According to another aspect of the present invention, there is provided a computer program product for transmitting one or more tokens over a link between processors, wherein the link comprises at least three lines arranged to transmit tokens according to an encoding scheme whereby predetermined configurations of logical transitions on the lines are used to signal respective codes, the program comprising code which when executed by a processor performs the steps of: transmitting a token by signalling a sequence of codes selected from said codes on said lines; and transmitting one or more additional codes on said lines to ensure that the total number of logical transitions on each line returns the link to a quiescent state following the signalling of said one or more tokens and additional codes.

DETAILED DESCRIPTION OF THE DRAWINGS

FIG. 1 illustrates an example application of an interface processor;

FIG. 2 illustrates another example application of an interface processor;

FIG. 3 is a schematic representation of the architecture of an interface processor;

FIG. 4 is a schematic representation of a port;

FIG. 5 is a schematic representation of thread register sets;

FIG. 6 is a schematic representation of an interconnect between thread register sets;

FIG. 7 is a schematic representation of a channel end;

FIG. 8 is a schematic representation of an interconnect between processors;

FIG. 9 shows a token format;

FIG. 10 shows a read request message format;

FIG. 11 shows a successful read response message format; and

FIG. 12 shows a failed read response message format.

FIG. 13 is a schematic representation of a link comprising a logic-one wire and a logic-zero wire in each direction.

DETAILED DESCRIPTION OF THE PREFERRED EMBODIMENTS

FIG. 1 shows an exemplary application of interface processors in a mobile telephone. The mobile applications processor 2 needs to communicate with the plurality of peripheral devices 8. The applications processor 2 comprises a bus 3, a CPU 4, and a memory controller 6 a for interfacing with a hard-drive (HDD) 8 a and a SDRAM memory 8 b, as well as a power controller 10 and radio processor 12.

The arrangement of FIG. 1 allows the CPU 4 to communicate externally via generic ports 7. In this example, generic ports 7 a and 7 b are provided for interfacing with cameras 8 c and LCD displays 8 d; a generic port 7 c is provided for interfacing with a microphone 8 e, speaker 8 f and headset 8 g; and a generic port 7 d is provided for interfacing with a keyboard 8 h, a Universal Serial Bus (USB) device 8 i, a Secure Digital (SD) card 8 j, an Multi-Media Card (MMC) 8 k, and a Universal Asynchronous Receiver/Transmitter (UART) device 8 l.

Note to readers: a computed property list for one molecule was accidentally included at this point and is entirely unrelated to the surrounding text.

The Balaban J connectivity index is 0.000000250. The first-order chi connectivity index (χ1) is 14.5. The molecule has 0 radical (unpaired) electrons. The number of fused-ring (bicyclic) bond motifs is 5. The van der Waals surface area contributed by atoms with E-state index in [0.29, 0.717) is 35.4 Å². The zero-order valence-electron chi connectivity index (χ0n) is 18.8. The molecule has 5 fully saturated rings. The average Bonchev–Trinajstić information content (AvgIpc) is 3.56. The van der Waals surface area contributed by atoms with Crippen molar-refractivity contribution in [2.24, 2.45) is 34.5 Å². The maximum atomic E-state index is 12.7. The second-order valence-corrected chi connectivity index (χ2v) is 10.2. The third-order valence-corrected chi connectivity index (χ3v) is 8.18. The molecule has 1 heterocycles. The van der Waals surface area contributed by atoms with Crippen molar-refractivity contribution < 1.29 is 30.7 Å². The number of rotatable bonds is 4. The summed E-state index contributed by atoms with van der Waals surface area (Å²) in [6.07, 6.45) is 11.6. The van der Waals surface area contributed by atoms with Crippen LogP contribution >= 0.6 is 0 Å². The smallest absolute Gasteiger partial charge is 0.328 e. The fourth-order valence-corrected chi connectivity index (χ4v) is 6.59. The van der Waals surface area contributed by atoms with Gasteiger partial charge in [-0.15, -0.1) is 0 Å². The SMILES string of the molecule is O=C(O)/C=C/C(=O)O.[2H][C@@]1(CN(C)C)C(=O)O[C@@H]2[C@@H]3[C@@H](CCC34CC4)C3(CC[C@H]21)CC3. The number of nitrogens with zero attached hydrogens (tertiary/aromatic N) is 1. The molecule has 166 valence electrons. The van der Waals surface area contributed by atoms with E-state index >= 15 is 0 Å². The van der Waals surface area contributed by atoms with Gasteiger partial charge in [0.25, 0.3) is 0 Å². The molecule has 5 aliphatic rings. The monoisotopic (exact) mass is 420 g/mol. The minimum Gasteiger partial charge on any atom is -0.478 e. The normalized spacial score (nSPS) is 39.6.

In FIG. 1, interface processors 14 a, 14 b and 14 c are placed at the outputs of the relevant ports 7, with a first interface processor 14 a being connected between the image devices 8 c-8 d and the generic ports 7 a-7 b, a second interface processor 14 b being connected between the audio devices 8 e-8 g, and a third interface processor 14 b being connected between the generic port 7 d and the various connectivity devices 8 h-8 m. The ports 7 need only be general purpose ports because the application-specific display, audio and connectivity functions are implemented by the interface processors 14 a-14 c in a manner to be described later. The ports 7 need not to use FPGA logic, because the interface processors 14 provide the flexibility and configurability that would otherwise be provided by FPGAs. The interface processor 14 a has ports 22 a and 22 b connected to the ports 7 a and 7 b, and ports 22 c, 22 d, 22 e and 22 f connected to the external devices 8 c and 8 g. The interface processors 14 b and 14 c have similar ports, not shown in FIG. 1.

The interface processors are typically involved in implementing the specific protocols used to transfer data via the interfaces, re-formatting data including converting it between parallel and serial formats, and possibly higher level functions such as encoding it, compressing it or encrypting it.

Another application of an interface processor 14 is as part of a multiprocessor array 200 illustrated in FIG. 2. Such an array 200 comprises a plurality of processor tiles 202, with each tile defining a node in the array and comprising one or more processors 14 and an interconnect 204. The tiles 202 are connected via high performance connections 218 which support communication between the tiles 202 in the array 200, with some of the processors 14 using ports 22 for communication with other devices external to the array 200. The array could be implemented on a single chip or assembled from a number of chips.

An important feature of the interface processor which is discussed more fully in the following is its ability to manage communications, both internal and external. Each interface processor comprises a CPU, memory and communications. To allow the direct and responsive connectivity between the CPU and the ports, each processor has hardware support for executing a number of concurrent program threads, each comprising a sequence of instructions, and at least some of which may be responsible for handling communications. As will be discussed more fully in the following, the hardware support includes:

    • a set of registers for each thread,
    • a thread scheduler which dynamically selects which thread to execute,
    • a set of ports used for input and output (ports 22), and
    • an interconnect system for establishing channels between threads.